The decision in the Supreme Court of Victoria, Besser v Alma
Homes Pty Ltd1, provides some guidance as to the
basis on which a purchaser may rescind an 'off-the-plan'
contract where the vendor amends the plan of subdivision in a way
which will "materially affect the lot to which the
The case concerned a contract of sale for a lot on an
unregistered plan of subdivision (defined as a "prescribed
contract of sale" in the Sale of Land Act 1962 (Vic),
but commonly referred to as an 'off-the-plan'
The purchaser (Ms Besser) entered into an 'off-the-plan'
contract to acquire the property from the vendor, one of four lots
on an unregistered plan of subdivision, and paid a 10% deposit of
$125,000 in doing so.
The property was identified in the contract by reference to a
proposed plan of subdivision, a copy of which was annexed to the
vendor's statement. That plan included an owner's
corporation schedule identifying the entitlements and liabilities
of each lot. The purchaser's entitlement and liability was
specified as 25% of the total (i.e. 100 out of 400).
The plan of subdivision that was ultimately registered
identified the purchaser's lot entitlement and liability as
.49% (1 out of 202).
After receiving notification of the plan's registration, the
Purchaser sought to rescind the contract on the basis that the
amendment to the plan of subdivision would "materially
affect the lot to which the contract relates" under
section 9AC of the Sale of Land Act 1962 (Vic). Section
9AC states as follows:
If after a prescribed contract has been entered into and
before the registration of the relevant plan of subdivision an
amendment to the plan is required by the Registrar or requested by
the vendor, the vendor shall within 14 days after the receipt of
the requirement of the Registrar or the making of the request by
the vendor (as the case requires) advise the purchaser in writing
of the proposed amendment.
The purchaser may rescind a prescribed contract of sale
within 14 days after being advised by the vendor under subsection
(1) of an amendment to the plan of subdivision which will
materially affect the lot to which the contract relates.
The purchaser also sought a refund of the deposit on the basis
of her purported rescission.
The vendor contended that the purchaser was not entitled to
rescind or to a refund of the deposit on the following grounds:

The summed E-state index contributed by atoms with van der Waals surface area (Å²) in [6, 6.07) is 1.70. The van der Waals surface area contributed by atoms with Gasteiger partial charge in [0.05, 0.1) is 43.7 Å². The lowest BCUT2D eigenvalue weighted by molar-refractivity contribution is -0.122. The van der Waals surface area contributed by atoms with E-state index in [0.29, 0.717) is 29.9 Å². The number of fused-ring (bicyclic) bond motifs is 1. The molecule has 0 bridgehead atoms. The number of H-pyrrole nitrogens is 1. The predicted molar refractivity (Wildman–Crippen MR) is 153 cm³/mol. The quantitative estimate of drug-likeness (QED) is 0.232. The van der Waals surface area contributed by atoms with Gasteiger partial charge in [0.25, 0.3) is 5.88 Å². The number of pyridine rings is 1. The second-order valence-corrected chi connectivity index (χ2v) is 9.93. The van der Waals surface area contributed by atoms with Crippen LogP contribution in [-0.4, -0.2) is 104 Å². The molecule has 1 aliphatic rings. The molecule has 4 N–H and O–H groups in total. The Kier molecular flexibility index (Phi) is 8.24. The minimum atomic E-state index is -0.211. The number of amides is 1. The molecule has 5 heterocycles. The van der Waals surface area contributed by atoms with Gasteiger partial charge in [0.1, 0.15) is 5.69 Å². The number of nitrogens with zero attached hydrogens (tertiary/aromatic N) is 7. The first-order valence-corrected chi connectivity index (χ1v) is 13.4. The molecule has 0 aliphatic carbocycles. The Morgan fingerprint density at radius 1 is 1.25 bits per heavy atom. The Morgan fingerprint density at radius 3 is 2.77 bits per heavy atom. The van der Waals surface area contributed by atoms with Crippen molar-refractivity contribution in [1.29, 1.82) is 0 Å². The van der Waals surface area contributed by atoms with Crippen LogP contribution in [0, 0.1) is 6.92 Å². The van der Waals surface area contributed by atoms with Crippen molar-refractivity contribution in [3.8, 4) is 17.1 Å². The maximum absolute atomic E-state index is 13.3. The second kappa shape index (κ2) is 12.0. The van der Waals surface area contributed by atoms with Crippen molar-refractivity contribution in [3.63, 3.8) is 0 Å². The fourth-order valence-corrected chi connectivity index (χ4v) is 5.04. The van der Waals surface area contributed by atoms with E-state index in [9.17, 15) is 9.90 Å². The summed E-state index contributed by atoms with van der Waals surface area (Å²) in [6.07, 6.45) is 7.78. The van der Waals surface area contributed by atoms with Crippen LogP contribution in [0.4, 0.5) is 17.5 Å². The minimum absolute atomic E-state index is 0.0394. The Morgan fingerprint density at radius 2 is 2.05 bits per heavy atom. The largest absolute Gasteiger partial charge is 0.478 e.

The amendment to the lot entitlement and liability was not an
amendment to the plan of subdivision because it "did not
affect the boundaries of the property or its physical
The amendment to the lot entitlement and liability did not
materially affect the purchaser's lot because it was primarily
made in order to benefit the purchaser's lot by shifting the
liability for the maintenance of the common property to the lots in
the plan which would have more use of the common property.
Decision of Supreme Court
The Supreme Court ultimately declared the purchaser's
rescission to be valid and ordered the return of her deposit by the
vendor. The Court determined that the amendment to the lot
entitlement and liability within the meaning of Section 9AC:
was "an amendment to the plan"; and
did "materially affect the lot",
In determining that an amendment had been made to the plan of
subdivision, the Court adopted a broad view of what constitutes a
plan of subdivision, extending it beyond the physical dimensions
and boundaries to "the respective rights and obligations
which were attached to each of the lots" by virtue of the
owners' corporation entitlement and liability.
In determining that the amendment to the lot entitlement and
liability would "materially affect the lot", the
promoted a test which looks at "objective facts and
circumstances" (rather than the reason for, or benefits
which may arise from, the amendment); and
considered the various voting and other rights under the
Owners Corporation Act 2006 which would be affected by
such a significant change to a lot's entitlement and
Lessons to be learned
Amendments to plans of subdivision prior to registration are
common, particularly in large master-planned or multi-stage
Developers should remain mindful of the risks associated with
amending their plans of subdivision during the course of
development, including where the amendment will result in a change
to a purchaser's owner's corporation lot entitlement or
Such risks may be mitigated by developers by ensuring that the
proposed plans of subdivision attached to their
'off-the-plan' contracts are as close to their final form
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The content of this article is intended to provide a general
guide to the subject matter. Specialist advice should be sought
about your specific circumstances.
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